No. The article makes the mistake in thinking the the Radio part of the GSM bandwidth is the same as the Network bandwidth. It's not.
To continue the FedEx example, an SMS is like a post-it was was stuck onto your package. Trouble is the post-it might be going to a entirely different recipient to the parcel. So it's only piggy-backing until it reaches the sorting office.
Some networks work by store and forward of SMS much like email, others attempt direct delivery first. The point being that, if the recipient's phone is turned off, unlike a voice line you can't just give a busy signal (or charge extra for voice mail).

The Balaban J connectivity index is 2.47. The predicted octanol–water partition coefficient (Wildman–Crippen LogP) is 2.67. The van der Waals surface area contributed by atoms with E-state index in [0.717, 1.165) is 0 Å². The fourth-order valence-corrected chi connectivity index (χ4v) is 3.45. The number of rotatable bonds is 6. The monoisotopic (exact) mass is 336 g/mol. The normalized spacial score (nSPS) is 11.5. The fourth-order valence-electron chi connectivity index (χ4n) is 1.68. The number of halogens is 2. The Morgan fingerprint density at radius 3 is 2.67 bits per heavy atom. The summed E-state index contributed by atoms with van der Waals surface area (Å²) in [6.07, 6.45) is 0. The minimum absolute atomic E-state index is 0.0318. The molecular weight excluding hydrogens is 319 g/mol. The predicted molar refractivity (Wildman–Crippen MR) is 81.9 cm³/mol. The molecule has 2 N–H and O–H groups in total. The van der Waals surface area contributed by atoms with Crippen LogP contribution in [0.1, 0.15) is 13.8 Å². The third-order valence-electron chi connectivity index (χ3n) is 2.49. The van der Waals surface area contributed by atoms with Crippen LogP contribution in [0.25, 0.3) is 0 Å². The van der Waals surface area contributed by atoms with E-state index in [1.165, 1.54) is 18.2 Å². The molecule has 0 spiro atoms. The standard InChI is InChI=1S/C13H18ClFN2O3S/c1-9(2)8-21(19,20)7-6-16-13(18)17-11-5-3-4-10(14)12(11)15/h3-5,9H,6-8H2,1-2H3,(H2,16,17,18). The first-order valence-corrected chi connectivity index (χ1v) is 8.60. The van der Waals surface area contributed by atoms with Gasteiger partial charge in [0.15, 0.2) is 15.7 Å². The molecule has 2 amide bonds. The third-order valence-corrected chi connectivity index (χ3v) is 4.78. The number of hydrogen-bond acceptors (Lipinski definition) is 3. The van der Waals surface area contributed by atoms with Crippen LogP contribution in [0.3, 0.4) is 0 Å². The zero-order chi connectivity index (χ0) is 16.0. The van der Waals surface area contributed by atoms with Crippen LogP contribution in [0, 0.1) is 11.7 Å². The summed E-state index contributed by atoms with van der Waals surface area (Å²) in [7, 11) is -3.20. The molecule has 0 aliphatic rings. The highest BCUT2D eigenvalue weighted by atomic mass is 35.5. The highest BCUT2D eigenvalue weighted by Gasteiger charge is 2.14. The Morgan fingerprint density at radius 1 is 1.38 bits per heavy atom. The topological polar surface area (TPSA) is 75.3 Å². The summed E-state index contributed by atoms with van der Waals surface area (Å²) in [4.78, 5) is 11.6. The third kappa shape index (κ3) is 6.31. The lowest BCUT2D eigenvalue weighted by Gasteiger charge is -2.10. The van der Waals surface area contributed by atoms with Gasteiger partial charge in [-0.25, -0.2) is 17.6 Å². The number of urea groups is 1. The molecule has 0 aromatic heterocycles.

Where the article falls down is it's ignoring that the network understructure needs to handle and route SMS not just carry then from the handset to the mast.